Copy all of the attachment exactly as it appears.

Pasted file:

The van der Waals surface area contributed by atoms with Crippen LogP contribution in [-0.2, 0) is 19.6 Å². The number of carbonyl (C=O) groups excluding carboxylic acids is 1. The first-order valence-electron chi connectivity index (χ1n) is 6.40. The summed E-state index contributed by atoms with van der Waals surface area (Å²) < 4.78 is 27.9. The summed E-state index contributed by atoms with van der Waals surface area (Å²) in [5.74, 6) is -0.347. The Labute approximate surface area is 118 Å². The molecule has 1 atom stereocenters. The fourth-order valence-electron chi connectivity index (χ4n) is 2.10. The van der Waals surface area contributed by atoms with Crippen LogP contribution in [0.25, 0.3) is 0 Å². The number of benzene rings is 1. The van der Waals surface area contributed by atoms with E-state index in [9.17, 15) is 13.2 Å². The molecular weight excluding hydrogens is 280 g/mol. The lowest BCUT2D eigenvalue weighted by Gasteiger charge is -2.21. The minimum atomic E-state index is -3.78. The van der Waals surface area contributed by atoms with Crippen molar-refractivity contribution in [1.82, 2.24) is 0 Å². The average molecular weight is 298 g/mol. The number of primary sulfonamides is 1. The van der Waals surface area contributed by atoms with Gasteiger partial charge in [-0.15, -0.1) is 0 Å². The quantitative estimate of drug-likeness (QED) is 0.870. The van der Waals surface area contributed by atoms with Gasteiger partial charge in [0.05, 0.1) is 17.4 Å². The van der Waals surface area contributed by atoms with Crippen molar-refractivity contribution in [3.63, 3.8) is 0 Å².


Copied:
The van der Waals surface area contributed by atoms with Crippen LogP contribution in [-0.2, 0) is 19.6 Å². The number of carbonyl (C=O) groups excluding carboxylic acids is 1. The first-order valence-electron chi connectivity index (χ1n) is 6.40. The summed E-state index contributed by atoms with van der Waals surface area (Å²) < 4.78 is 27.9. The summed E-state index contributed by atoms with van der Waals surface area (Å²) in [5.74, 6) is -0.347. The Labute approximate surface area is 118 Å². The molecule has 1 atom stereocenters. The fourth-order valence-electron chi connectivity index (χ4n) is 2.10. The van der Waals surface area contributed by atoms with Crippen LogP contribution in [0.25, 0.3) is 0 Å². The number of benzene rings is 1. The van der Waals surface area contributed by atoms with E-state index in [9.17, 15) is 13.2 Å². The molecular weight excluding hydrogens is 280 g/mol. The lowest BCUT2D eigenvalue weighted by Gasteiger charge is -2.21. The minimum atomic E-state index is -3.78. The van der Waals surface area contributed by atoms with Crippen molar-refractivity contribution in [1.82, 2.24) is 0 Å². The average molecular weight is 298 g/mol. The number of primary sulfonamides is 1. The van der Waals surface area contributed by atoms with Gasteiger partial charge in [-0.15, -0.1) is 0 Å². The quantitative estimate of drug-likeness (QED) is 0.870. The van der Waals surface area contributed by atoms with Gasteiger partial charge in [0.05, 0.1) is 17.4 Å². The van der Waals surface area contributed by atoms with Crippen molar-refractivity contribution in [3.63, 3.8) is 0 Å².